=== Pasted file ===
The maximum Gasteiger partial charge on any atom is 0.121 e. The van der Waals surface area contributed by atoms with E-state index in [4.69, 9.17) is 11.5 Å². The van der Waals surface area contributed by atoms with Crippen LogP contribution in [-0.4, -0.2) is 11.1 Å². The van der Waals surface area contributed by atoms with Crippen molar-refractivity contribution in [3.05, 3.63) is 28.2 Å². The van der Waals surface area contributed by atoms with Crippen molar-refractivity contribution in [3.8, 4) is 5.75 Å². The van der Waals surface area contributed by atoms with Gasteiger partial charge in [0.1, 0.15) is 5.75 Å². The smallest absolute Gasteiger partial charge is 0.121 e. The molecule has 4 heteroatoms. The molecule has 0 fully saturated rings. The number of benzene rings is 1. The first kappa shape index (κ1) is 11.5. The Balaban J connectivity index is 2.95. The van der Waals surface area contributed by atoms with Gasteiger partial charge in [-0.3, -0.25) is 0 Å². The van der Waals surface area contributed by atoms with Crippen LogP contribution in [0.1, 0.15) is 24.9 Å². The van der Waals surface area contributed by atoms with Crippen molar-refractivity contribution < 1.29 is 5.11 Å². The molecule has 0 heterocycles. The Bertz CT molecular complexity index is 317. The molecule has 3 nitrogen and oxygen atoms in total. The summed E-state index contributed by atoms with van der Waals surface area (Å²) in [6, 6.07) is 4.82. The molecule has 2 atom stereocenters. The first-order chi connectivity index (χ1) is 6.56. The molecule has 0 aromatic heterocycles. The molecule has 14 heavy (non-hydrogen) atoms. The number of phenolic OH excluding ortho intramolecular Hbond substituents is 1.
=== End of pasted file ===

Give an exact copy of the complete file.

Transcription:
The maximum Gasteiger partial charge on any atom is 0.121 e. The van der Waals surface area contributed by atoms with E-state index in [4.69, 9.17) is 11.5 Å². The van der Waals surface area contributed by atoms with Crippen LogP contribution in [-0.4, -0.2) is 11.1 Å². The van der Waals surface area contributed by atoms with Crippen molar-refractivity contribution in [3.05, 3.63) is 28.2 Å². The van der Waals surface area contributed by atoms with Crippen molar-refractivity contribution in [3.8, 4) is 5.75 Å². The van der Waals surface area contributed by atoms with Gasteiger partial charge in [0.1, 0.15) is 5.75 Å². The smallest absolute Gasteiger partial charge is 0.121 e. The molecule has 4 heteroatoms. The molecule has 0 fully saturated rings. The number of benzene rings is 1. The first kappa shape index (κ1) is 11.5. The Balaban J connectivity index is 2.95. The van der Waals surface area contributed by atoms with Gasteiger partial charge in [-0.3, -0.25) is 0 Å². The van der Waals surface area contributed by atoms with Crippen LogP contribution in [0.1, 0.15) is 24.9 Å². The van der Waals surface area contributed by atoms with Crippen molar-refractivity contribution < 1.29 is 5.11 Å². The molecule has 0 heterocycles. The Bertz CT molecular complexity index is 317. The molecule has 3 nitrogen and oxygen atoms in total. The summed E-state index contributed by atoms with van der Waals surface area (Å²) in [6, 6.07) is 4.82. The molecule has 2 atom stereocenters. The first-order chi connectivity index (χ1) is 6.56. The molecule has 0 aromatic heterocycles. The molecule has 14 heavy (non-hydrogen) atoms. The number of phenolic OH excluding ortho intramolecular Hbond substituents is 1.